Please Note: This article is written for users of the following Microsoft Excel versions: 97, 2000, 2002, and 2003. If you are using a later version (Excel 2007 or later), this tip may not work for you. For a version of this tip written specifically for later versions of Excel, click here: Printing Workbooks in a Folder.

Printing Workbooks in a Folder

by Allen Wyatt
(last updated October 27, 2018)

Have you collected a bunch of workbooks in a folder, and you want to print all of them at once? There are a couple of quick and easy ways you can do this. The first method involves the use of Windows, not Excel. Follow these general steps:

  1. Display the folder that contains all the documents you want to print.
  2. Create a selection set of the documents you want to print. (Select them all, using Ctrl and Shift to help put the selection set together.)
  3. Right-click on one of the selected workbooks. Windows displays a Context menu.
  4. Choose Print from the Context menu.

Excel is automatically started and each workbook is printed, in turn. You can also apply a variation on this approach:

  1. In Excel, display the Open dialog box.
  2. Using the controls in the dialog box, display the folder that contains the workbooks you want to print.
  3. Create a selection set of the workbooks you want to print.
  4. Right-click the selection set and choose Print from the resulting Context menu.

ExcelTips is your source for cost-effective Microsoft Excel training. This tip (3316) applies to Microsoft Excel 97, 2000, 2002, and 2003. You can find a version of this tip for the ribbon interface of Excel (Excel 2007 and later) here: Printing Workbooks in a Folder.

Author Bio

Allen Wyatt

With more than 50 non-fiction books and numerous magazine articles to his credit, Allen Wyatt is an internationally recognized author. He is president of Sharon Parq Associates, a computer and publishing services company. ...

MORE FROM ALLEN

Changing a Macro Description

Part of documenting macros is to provide a good, succinct description of what they do. Changing the description of an ...

Discover More

Protecting Print Settings

Need to have your print settings always be a certain way? Tired of resetting the settings after others use the workbook ...

Discover More

Jumping to a Relative Page

When you are navigating around your document, you may find it helpful to jump a certain number of pages either toward the ...

Discover More

Excel Smarts for Beginners! Featuring the friendly and trusted For Dummies style, this popular guide shows beginners how to get up and running with Excel while also helping more experienced users get comfortable with the newest features. Check out Excel 2013 For Dummies today!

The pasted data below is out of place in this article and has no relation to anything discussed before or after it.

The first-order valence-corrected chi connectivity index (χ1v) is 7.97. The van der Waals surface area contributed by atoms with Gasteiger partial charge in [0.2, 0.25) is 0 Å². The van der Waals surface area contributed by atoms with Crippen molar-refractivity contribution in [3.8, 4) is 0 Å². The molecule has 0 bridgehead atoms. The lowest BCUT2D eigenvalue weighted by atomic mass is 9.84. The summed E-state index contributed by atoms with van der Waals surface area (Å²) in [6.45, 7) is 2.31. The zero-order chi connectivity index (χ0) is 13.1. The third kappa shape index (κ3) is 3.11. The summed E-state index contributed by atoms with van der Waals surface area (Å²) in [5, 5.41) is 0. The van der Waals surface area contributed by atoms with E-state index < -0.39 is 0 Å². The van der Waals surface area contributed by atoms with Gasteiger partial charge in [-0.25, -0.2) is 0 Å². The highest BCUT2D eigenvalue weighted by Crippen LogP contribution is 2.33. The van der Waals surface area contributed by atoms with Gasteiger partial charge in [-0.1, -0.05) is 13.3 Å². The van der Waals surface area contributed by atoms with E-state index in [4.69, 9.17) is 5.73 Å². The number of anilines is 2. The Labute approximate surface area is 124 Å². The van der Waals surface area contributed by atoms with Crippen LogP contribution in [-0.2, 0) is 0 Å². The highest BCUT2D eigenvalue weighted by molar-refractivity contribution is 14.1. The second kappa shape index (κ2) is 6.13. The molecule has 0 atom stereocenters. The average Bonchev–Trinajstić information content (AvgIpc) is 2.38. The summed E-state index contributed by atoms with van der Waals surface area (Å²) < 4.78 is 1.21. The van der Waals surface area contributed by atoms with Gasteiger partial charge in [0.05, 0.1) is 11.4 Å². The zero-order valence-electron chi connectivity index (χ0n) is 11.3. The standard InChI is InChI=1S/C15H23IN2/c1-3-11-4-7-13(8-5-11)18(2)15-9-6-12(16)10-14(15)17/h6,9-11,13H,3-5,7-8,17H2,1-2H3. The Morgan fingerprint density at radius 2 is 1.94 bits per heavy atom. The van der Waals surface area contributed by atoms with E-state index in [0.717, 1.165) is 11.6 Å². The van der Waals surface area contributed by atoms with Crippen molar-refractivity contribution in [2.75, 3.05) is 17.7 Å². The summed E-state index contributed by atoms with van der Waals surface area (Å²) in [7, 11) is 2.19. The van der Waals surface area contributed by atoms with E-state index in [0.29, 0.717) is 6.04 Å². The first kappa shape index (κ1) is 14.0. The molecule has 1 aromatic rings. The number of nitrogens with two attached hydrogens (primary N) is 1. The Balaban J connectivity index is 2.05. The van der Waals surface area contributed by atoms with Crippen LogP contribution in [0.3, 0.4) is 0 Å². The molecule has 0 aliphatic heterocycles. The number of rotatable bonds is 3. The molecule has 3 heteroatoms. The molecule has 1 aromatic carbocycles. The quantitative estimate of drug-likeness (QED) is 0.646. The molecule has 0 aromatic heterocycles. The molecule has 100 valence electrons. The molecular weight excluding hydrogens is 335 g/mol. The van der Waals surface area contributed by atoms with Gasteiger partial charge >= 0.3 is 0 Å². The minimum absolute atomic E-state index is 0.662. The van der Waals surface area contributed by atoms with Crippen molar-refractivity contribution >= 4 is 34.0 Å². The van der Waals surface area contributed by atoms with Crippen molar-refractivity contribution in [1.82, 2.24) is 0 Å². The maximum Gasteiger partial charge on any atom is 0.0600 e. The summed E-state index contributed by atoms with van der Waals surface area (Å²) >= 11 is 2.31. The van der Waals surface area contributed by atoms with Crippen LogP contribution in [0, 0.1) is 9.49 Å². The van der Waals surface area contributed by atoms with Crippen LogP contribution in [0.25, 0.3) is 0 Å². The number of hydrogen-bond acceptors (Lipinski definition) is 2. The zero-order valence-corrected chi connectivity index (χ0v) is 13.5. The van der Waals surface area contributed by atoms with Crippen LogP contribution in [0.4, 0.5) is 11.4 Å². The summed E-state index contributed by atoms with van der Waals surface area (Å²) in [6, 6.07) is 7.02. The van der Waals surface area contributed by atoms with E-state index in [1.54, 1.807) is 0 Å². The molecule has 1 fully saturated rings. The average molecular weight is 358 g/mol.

More ExcelTips (menu)

Open Workbooks Don't Display

Have you ever opened a workbook, only to have it not display your worksheet data? This can be very disconcerting, but it ...

Discover More

Closing All Open Workbooks

Excel provides a handy (but little-known) shortcut for closing all the workbooks you have open. This tip explains how ...

Discover More

Speeding Up Opening and Saving a Workbook

Use a workbook for some time and you may find that it gets progressively slower to open and save. Here are some ...

Discover More
Subscribe

FREE SERVICE: Get tips like this every week in ExcelTips, a free productivity newsletter. Enter your address and click "Subscribe."

View most recent newsletter.

Comments

If you would like to add an image to your comment (not an avatar, but an image to help in making the point of your comment), include the characters [{fig}] in your comment text. You’ll be prompted to upload your image when you submit the comment. Maximum image size is 6Mpixels. Images larger than 600px wide or 1000px tall will be reduced. Up to three images may be included in a comment. All images are subject to review. Commenting privileges may be curtailed if inappropriate images are posted.

What is four less than 6?

There are currently no comments for this tip. (Be the first to leave your comment—just use the simple form above!)


This Site

Got a version of Excel that uses the menu interface (Excel 97, Excel 2000, Excel 2002, or Excel 2003)? This site is for you! If you use a later version of Excel, visit our ExcelTips site focusing on the ribbon interface.

Newest Tips
Subscribe

FREE SERVICE: Get tips like this every week in ExcelTips, a free productivity newsletter. Enter your address and click "Subscribe."

(Your e-mail address is not shared with anyone, ever.)

View the most recent newsletter.